The five-cylinder engine used in the Volvo S60 has a spark plug and ignition coil for each cylinder. Failing plugs or coils will produce a weakened spark at best, resulting in poor ignition of the fuel/air mixture in the cylinder. Without the spark, the engine will make significantly less power while sounding and feeling poor. Volvo’s five-cylinder engine will throw a P0300-P0305 code when the engine computer determines a fault with a specific cylinder’s spark.
Even though the spark plugs and ignition coils play a critical role in how an engine performs, they are easily accessible and require a few hand tools to be replaced. The cost of parts is relatively cheap, and valuable wrench-turning experience is gained in completing it on your own.
Volvo models and years applicable:
This DIY applies to the Volvo P3 platform:
Symptoms of worn spark plugs or ignition coil failure on a P3 Volvo S60:
- Misfiring of engine
- Reduced engine performance
- Trouble starting the vehicle
- Reduced fuel economy
- Engine backfiring
- Check engine codes
Any lack of spark can also leave raw fuel in the cylinder. The unburnt fuel can clean the cylinder walls of the thin layer of lubricating oil, potentially causing the piston rings to scratch the cylinder bores. Scored cylinder walls will lead to an excess in oil consumption and will cost exponentially more to fix than servicing the ignition system.
To ensure that your ignition components are performing as they should, replace them every 100,00 miles or so. If you are pushing more power through your engine from any modifications, cut the service interval in half.
What will it cost to change the spark plugs and ignition coils on a P3 Volvo S60 ?
The total parts cost for this job will be roughly $310. Our Volvo spark plug kit comes with everything you’ll need for this job. Both the plugs and coils are OE spec and will fit the same as the original Volvo parts.
However, some tools will make the job a bit easier. CTA offers the correct sized 16mm spark plug socket with a swivel extension to make the spark plug removal and installation easier. They also provide flexible nut drivers to make loosening hose clamps much easier. All of the tools are listed below.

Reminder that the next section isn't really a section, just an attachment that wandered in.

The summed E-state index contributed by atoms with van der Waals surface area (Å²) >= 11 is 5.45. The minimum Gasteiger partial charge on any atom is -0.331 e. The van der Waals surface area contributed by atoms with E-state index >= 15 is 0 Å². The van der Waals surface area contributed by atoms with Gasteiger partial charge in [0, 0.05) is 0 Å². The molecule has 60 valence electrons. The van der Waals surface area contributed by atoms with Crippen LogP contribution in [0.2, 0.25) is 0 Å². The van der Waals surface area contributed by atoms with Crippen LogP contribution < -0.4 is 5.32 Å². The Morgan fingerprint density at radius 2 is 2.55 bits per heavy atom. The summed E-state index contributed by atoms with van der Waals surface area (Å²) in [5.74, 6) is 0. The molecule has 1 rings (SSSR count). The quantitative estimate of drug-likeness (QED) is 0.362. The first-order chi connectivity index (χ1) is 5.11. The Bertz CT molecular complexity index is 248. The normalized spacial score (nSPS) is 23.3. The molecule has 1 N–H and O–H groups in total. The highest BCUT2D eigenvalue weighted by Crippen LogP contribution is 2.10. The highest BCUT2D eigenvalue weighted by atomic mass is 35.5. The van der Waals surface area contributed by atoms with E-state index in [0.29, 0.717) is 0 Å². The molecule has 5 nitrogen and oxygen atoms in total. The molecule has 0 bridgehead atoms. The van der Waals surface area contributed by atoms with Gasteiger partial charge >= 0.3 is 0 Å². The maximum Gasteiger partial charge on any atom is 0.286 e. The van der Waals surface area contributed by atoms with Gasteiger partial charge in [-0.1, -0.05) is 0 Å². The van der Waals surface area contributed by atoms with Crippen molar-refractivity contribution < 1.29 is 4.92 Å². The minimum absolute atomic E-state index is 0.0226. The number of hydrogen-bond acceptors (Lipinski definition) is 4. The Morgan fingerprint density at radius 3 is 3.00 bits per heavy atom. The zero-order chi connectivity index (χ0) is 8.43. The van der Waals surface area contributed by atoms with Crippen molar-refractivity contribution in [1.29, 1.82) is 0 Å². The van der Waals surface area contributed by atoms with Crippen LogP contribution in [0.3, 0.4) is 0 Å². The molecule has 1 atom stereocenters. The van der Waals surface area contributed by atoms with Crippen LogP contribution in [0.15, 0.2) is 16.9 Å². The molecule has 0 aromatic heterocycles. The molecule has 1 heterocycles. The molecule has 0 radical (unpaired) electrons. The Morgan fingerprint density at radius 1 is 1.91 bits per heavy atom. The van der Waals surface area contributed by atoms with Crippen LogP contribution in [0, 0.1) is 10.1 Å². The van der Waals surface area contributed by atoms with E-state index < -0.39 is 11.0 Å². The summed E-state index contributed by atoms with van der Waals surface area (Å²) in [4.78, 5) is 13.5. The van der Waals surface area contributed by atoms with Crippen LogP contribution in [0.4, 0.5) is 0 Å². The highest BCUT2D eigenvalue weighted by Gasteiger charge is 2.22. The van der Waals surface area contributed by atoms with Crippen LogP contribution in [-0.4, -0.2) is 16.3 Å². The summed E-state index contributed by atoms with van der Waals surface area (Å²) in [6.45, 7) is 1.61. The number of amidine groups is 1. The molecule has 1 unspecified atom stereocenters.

How long will it take to change the spark plugs and ignition coils on a P3 Volvo S60?
This job shouldn’t take more than an hour and a half with all of the tools and parts at your disposal. The plugs and coils sit atop the engine and require only a few items to be removed to reach them. The old spark plugs may put up resistance while you remove them, so be gentle.
Parts required to change the spark plugs and ignition coils on a P3 Volvo S60:
Tools required to change the spark plugs and ignition coils on a P3 Volvo S60:
- CTA Spark Plug Socket
- 7mm Nut Driver
- Extra-deep 10mm Socket
- Light-duty Torque Wrench
- Feeler Gauge
- T30 Bit Socket or Wrench
- Dielectric Grease (Included in kit)
Steps required to change the spark plugs and ignition coils on a P3 Volvo S60:
Step 1: Expose the spark plugs and ignition coils
The first thing that needs removing is the intake pipe. Use a 7mm socket or nut driver to loosen the clamps on either end of the pipe. Then use a 10mm socket to remove the two bolts that secure the pipe to the engine.
Next, use the T30 bit to loosen the six engine cover fasteners so that you can remove the cover.